Documentary evidence is a critical component of all litigious matters. Thinking specifically about retrospective chart reviews, also known as a medical record review, a thorough understanding of the information within medical records can make or break a case. In this month’s INSIGHTS article, we explore medical chart reviews and chronologies and share seven best practices for attorneys and paralegals when reviewing medical records, interpreting the information, and when to engage a medical professional for expert review and analysis.
What is a medical chart review, and what is a chronology?
Medical records include various components and documentation of patient history, clinical findings, diagnostic test results, preoperative care, operation notes, post-operative care, and daily notes of a patient’s progress and medications after an injury or illness.[i] “The medical record frequently is the most important document available in defending against or preventing legal actions, including but not limited to personal injury suits, criminal cases, workers’ compensation actions, disability determinations, and claims of negligent or improper healthcare (medical malpractice), and is generally admissible at a trial.”[ii] A medical record chronology organizes medical records, treatment history, and medication history from the injury or illness date to the present.
When should a medical chart review and chronology be completed?
A medical chart review and chronology is completed either before or after a lawsuit is initiated. Before filing a case, a medical chart review and chronology is a great resource to reveal the story, gain a deeper understanding of the injury or illness, and determine whether liability is attributed to the opposing party. A medical chart review might also be completed after a lawsuit is filed by either the plaintiff or the defense. The complexities and long-term implications of an injury or illness, the necessary treatment, and the attorney’s experience generally inform whether a review and chronology is completed before or after initiating legal action.
To get the most from a medical chart review and chronology, we share seven best practices for reviewing and understanding medical records and the stories they tell.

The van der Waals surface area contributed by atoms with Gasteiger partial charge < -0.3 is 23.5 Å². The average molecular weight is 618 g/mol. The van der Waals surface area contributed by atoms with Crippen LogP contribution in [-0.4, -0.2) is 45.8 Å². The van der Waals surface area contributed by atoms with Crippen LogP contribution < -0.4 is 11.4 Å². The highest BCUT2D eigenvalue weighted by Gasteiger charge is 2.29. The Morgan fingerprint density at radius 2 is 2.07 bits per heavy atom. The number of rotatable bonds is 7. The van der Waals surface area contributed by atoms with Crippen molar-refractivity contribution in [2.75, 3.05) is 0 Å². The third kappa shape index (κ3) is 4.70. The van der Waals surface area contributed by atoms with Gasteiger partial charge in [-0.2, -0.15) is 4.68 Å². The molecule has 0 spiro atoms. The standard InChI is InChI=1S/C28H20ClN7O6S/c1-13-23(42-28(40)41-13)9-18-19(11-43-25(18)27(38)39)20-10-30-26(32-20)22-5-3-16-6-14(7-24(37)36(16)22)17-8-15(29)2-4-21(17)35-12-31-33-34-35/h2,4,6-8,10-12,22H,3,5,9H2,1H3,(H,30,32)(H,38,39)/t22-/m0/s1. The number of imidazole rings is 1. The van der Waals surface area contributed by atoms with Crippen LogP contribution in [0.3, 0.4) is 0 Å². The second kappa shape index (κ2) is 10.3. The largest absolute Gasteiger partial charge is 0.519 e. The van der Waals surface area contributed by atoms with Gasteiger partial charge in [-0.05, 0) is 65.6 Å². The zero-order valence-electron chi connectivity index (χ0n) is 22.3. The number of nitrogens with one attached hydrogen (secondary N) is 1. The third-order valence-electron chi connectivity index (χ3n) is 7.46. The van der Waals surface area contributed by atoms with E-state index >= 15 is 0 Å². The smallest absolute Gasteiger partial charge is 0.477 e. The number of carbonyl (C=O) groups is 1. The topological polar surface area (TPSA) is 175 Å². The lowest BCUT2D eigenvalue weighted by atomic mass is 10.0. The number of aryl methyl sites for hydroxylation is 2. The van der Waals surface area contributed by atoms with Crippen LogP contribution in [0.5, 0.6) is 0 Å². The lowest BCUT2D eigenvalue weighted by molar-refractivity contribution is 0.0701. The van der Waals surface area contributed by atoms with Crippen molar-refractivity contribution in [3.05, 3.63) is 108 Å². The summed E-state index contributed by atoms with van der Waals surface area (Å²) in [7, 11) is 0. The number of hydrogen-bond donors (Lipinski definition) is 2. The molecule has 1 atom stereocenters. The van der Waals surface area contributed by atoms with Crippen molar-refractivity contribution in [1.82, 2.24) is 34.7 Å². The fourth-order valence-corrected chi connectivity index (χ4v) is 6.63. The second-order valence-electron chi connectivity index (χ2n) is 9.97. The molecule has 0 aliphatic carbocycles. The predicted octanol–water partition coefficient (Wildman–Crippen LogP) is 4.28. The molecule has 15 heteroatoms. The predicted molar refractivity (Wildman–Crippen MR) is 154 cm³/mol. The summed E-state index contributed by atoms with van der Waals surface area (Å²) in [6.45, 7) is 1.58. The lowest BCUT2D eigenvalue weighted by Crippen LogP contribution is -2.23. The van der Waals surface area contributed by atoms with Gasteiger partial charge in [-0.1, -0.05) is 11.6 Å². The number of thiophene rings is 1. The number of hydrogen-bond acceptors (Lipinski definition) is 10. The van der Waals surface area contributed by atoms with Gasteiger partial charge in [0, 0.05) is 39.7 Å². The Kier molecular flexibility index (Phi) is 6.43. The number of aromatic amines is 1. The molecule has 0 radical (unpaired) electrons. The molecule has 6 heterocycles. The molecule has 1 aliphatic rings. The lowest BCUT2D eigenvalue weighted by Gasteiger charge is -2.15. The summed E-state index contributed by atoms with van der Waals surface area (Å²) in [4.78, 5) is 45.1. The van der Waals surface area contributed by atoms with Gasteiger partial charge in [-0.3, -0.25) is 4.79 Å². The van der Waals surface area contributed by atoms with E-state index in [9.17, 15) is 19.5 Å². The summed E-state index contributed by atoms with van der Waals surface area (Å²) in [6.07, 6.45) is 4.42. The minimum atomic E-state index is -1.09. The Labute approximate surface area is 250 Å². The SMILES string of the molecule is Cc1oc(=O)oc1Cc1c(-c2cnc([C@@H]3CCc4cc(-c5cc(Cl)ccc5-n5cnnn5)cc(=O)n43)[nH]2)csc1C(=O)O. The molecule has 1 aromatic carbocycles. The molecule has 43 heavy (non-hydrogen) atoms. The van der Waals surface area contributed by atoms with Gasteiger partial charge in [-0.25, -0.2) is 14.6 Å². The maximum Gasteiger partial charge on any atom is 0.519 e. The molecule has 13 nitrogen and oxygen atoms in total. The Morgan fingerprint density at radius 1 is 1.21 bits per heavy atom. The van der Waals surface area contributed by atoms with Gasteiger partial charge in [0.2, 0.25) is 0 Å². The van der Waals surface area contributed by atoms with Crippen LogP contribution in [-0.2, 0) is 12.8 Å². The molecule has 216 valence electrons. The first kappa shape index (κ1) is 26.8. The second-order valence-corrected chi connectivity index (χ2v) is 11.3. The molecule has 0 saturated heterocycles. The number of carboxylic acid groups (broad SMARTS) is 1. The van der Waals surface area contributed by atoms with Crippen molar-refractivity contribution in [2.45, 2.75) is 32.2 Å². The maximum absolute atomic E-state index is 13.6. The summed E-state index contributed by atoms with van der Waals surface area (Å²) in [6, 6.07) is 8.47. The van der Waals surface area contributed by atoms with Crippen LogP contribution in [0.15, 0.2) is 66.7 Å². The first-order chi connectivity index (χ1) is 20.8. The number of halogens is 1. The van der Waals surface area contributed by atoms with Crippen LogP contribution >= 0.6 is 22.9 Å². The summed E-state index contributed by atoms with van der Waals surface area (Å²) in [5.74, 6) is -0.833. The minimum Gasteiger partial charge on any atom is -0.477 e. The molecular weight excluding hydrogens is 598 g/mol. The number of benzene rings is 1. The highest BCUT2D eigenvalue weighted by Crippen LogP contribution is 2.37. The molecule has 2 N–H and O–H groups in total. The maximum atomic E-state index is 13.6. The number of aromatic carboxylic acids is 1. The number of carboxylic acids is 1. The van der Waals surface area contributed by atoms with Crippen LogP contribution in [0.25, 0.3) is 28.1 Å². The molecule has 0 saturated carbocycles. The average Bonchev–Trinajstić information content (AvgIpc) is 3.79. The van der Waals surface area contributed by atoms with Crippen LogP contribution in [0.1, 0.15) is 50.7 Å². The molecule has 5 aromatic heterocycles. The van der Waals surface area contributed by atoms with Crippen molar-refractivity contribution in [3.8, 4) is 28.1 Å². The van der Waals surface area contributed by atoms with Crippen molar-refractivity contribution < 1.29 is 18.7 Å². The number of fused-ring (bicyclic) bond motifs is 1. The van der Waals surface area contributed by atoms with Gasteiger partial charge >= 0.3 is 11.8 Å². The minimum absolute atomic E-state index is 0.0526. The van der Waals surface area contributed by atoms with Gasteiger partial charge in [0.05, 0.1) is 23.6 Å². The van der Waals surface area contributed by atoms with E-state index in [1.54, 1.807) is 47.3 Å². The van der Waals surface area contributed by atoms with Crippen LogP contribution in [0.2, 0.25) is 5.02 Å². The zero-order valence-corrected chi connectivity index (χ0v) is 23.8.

- Understand the information you’re looking for and how it gets into the chart
A foundational understanding of who adds information to a medical record and how that information is added is paramount to completing a thorough medical chart review. Many health care providers can add information to an individual’s medical chart, including the medical transport team, physicians, nurses, laboratory technicians, physical therapists, and any other health care professional providing care. Consider an automobile accident with 12 months of post-injury treatment; at the very least, records should be reviewed from the accident’s scene or initiation of injury to the present time. In this instance, records include those of the EMT team that assist the scene, emergency room records, in-patient acute hospital records, rehabilitation hospital records, and outpatient care and physician visit records. And each encounter with a professional may include the chief complaint, physical exam, history of present illness, an assessment and plan, lab or radiological orders, prescriptions, progress notes, and test results.
It is also essential to understand how the information gets into the record – is it dictated and transcribed, or handwritten, as the method used for charting can affect the accuracy of the information. According to Air Medical Journal, “…the process of dictation and transcription has been shown to introduce more inaccuracies into the medical record, such as in recording childhood immunizations.”[iii] Electronic health records add yet another layer of complexity and may be confusing for the untrained eye to review and understand.
2. Ask Questions
The more questions you ask, the more information to factor into your case, including pre-existing injuries and illnesses, medications, and prior and current treatments. When interviewing your client, ask open-ended questions to learn as much as you can about the patient’s health history. The goal is to uncover any other illnesses or conditions and when they might have begun, medications they are presently taking or may have taken in the past, or any information which may factor into how the individual is healing.